Dec 6, 2013
The Wounds and the Gifts Are Inseparable
Posted on Sep 5, 2012
By Wendy Smith
Frances Itani’s new novel, like its predecessors “Deafening” and “Remembering the Bones,” addresses a powerful emotional situation with unsentimental rigor. Her economy and discipline are all the more remarkable because “Requiem” deals with a shameful episode in Canadian history that invites rhetoric and recriminations: the internment of 21,000 citizens of Japanese ancestry during World War II. But instead of raging, “Requiem” delicately probes the complex adjustments we make to live with our sorrows, adjustments both necessary and confining.
Not that Itani scants the everyday cruelties and blatant injustices her protagonist endured. Bin Okuma was a little boy when his family and others in the Japanese Canadian fishing community on Vancouver Island’s west coast were forced from their homes and saw their boats auctioned off by government order: “A prudent look to the future,” the adult Bin notes sardonically, “ensuring that ... there would be nothing to come back to.”
Fifty-five years later, Bin confronts his bottled-up anger when his sister calls to say that their elderly father is asking for him. Although they are estranged, Bin decides to make the long drive from Ottawa to British Columbia to see his father and to visit the site of the internment camp where he spent his childhood.
Bin’s wife, Lena, died a few months earlier, and the loss has unmoored him, setting him on the trail of memories he has long shunned. His work as an artist has allowed him to close in on what he could not face directly. A growing stack of drawings and paintings from far-flung travels attests to his obsession with rivers, inexorably leading him to “the great river that defined our lives in the camp”: the Fraser, in whose waters Bin clung to his father on the day in 1944 when an act of rejection scarred him. He needs to finish his river project, a friend tells him at Lena’s funeral: “You’ve dragged it behind you long enough.”
Bin heads west, accompanied by his dog, Basil (one of the more charming canines in recent fiction), and a folder of family documents assembled by Lena that he refused to read when she was alive. As he travels, scenes from the internment camp and from his marriage flash through his mind, working together to build a faceted portrait of this complicated man. The scarf Bin tenderly wrapped around Lena’s neck in a rare public display of affection recalls the warmth his mother provided with a scarf in their freezing tent. Memories of joyful moments with his son counterpoint Bin’s youthful conflicts with his own father, too hard-pressed by the exigencies of camp life to display sympathy for the boy’s fledgling artistic ambitions.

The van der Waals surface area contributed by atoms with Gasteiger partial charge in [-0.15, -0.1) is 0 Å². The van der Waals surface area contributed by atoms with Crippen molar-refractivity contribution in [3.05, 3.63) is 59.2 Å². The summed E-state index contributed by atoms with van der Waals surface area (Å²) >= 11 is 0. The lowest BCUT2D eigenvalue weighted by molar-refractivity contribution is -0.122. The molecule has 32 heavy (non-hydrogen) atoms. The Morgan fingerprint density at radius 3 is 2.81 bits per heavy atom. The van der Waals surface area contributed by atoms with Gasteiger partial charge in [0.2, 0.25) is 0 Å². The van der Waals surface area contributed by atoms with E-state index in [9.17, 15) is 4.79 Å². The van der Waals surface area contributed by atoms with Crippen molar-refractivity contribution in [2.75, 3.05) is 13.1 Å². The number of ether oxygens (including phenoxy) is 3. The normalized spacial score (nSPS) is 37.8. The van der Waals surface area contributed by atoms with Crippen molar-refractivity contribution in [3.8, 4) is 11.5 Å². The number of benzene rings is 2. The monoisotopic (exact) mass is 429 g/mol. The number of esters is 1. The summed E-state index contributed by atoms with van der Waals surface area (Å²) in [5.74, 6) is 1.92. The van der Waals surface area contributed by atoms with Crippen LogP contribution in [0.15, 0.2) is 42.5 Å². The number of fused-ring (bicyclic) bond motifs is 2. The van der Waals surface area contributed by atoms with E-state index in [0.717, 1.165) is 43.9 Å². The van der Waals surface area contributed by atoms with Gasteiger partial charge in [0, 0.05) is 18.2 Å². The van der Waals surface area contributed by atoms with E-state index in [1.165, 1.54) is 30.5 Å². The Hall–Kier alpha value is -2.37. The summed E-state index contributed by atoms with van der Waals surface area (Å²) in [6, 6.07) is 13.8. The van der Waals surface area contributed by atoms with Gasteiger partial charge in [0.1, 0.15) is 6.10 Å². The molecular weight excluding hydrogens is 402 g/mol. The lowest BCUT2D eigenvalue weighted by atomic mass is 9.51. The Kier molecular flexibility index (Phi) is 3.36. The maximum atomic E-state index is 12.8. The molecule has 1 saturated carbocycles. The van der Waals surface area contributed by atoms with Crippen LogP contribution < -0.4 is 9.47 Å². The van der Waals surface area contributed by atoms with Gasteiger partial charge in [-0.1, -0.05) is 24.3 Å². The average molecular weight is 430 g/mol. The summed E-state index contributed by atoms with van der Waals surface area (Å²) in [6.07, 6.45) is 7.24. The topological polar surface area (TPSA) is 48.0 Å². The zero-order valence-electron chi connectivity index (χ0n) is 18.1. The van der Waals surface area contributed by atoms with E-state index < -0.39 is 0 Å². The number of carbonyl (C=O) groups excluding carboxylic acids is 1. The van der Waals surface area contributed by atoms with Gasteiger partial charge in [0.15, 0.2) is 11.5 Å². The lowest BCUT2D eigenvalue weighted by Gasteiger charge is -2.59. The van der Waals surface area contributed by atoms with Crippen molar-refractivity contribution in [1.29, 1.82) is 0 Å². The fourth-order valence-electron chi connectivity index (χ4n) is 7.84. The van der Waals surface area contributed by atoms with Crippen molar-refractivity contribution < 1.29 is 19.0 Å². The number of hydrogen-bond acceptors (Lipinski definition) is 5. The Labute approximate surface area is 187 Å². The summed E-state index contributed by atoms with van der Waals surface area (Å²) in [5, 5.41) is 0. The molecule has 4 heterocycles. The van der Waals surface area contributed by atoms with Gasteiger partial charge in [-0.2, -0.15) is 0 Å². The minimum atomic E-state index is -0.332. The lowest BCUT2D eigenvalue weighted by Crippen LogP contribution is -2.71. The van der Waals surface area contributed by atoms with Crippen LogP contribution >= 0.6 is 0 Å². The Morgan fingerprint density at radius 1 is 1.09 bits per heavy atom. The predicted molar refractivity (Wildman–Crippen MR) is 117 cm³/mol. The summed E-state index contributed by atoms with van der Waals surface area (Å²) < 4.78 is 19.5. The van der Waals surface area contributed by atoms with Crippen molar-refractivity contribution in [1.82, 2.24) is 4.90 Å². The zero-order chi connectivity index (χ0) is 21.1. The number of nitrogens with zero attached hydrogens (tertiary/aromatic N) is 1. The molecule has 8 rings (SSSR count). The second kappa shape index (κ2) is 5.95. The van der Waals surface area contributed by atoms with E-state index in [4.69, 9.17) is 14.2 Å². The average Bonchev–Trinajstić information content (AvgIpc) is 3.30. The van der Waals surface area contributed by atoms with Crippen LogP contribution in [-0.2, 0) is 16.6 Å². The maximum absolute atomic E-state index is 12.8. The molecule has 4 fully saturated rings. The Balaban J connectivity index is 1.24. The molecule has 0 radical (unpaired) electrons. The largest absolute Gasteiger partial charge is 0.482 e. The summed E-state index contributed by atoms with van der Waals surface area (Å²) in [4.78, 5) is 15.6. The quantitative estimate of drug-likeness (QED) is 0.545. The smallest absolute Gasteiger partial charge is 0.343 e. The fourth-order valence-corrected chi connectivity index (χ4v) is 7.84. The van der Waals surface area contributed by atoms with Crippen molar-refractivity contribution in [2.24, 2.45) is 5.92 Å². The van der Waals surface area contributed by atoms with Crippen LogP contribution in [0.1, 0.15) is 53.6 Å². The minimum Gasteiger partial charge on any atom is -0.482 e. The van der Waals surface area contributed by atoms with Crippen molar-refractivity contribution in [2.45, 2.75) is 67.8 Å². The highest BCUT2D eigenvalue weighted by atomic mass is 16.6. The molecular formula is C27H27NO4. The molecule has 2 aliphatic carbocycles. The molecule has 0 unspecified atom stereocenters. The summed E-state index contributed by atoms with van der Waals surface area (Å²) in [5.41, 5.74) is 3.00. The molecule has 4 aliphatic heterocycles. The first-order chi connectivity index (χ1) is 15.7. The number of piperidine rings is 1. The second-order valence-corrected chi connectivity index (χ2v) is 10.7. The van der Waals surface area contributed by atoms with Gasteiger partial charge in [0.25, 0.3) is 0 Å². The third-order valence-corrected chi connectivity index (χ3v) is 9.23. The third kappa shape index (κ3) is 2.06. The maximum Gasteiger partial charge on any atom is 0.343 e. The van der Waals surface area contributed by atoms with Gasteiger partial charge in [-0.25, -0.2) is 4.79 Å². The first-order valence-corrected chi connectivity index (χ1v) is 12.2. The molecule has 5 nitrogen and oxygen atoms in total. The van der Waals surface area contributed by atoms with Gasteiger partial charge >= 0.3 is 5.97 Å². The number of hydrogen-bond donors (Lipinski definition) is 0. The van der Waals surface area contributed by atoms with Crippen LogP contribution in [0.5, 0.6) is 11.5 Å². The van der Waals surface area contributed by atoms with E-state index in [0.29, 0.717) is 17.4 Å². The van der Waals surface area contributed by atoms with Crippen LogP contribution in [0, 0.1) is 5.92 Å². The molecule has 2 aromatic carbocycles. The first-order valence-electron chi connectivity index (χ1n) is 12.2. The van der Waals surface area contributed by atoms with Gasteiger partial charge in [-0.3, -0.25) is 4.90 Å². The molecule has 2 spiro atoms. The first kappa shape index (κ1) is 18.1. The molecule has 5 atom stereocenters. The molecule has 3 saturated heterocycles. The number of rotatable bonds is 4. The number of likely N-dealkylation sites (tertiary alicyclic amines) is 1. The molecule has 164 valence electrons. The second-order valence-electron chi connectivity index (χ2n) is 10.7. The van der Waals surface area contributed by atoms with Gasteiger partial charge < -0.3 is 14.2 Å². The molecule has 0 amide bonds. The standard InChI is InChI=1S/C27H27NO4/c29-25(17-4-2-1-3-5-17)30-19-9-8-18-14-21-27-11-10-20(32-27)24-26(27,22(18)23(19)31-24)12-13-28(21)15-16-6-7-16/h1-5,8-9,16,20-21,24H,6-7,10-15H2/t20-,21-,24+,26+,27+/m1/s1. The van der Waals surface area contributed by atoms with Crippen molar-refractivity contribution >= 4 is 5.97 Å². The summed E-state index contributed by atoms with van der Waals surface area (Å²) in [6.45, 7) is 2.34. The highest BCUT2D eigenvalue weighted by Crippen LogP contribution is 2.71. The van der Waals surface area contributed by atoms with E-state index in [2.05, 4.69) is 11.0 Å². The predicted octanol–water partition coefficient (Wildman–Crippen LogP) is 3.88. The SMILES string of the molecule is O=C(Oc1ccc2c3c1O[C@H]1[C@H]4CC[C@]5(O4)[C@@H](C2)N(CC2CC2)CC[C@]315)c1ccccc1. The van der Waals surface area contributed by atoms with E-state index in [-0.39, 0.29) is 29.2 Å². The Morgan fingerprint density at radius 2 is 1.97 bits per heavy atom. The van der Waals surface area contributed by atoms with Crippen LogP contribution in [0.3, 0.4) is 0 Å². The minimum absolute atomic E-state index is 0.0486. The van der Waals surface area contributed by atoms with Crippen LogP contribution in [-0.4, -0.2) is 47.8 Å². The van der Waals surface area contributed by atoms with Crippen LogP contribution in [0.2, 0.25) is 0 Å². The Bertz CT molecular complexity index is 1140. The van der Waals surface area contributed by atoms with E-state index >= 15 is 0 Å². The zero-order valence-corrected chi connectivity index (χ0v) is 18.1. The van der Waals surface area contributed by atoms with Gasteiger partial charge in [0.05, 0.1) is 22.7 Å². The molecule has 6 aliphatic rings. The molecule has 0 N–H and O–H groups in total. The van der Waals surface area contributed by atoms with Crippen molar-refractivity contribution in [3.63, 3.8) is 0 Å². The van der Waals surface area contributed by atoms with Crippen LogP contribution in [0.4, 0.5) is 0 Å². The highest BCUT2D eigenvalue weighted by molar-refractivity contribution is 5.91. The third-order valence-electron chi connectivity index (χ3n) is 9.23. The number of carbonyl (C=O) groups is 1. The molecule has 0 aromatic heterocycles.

Okuma-san, a pianist also imprisoned in the camp, fostered those ambitions. The illustrated books and artworks Okuma-san encouraged Bin to peruse sparked the liberating conviction that he “could make up [his] own story” as an artist. The music of Okuma-san’s beloved Beethoven promised that personal pain could be transcended through the act of creation. Denied a piano in the camp, Okuma-san calmly practiced his fingering on a wooden plank, “never giving in to anger.” In this perfectly modulated novel, we see the emotional cost of that suppression, but we see that it enabled Bin to move forward with his life. The wounds inflicted by his past are inseparable from its gifts.
A deliberately understated and ambiguous scene near the end makes us wonder if Bin is drowning his history or getting rid of his ghosts. Perhaps it doesn’t really matter. As Bin drives toward the camp, listening to a recording of the Beethoven string quartet he chose for Okuma-san’s funeral, he’s already taken the more important step of recognizing a love he has denied for years.
Wendy Smith is a contributing editor at The American Scholar and she reviews books frequently for The Washington Post, AARP and The Daily Beast.
©2012, Washington Post Book World Service/Washington Post Writers Group
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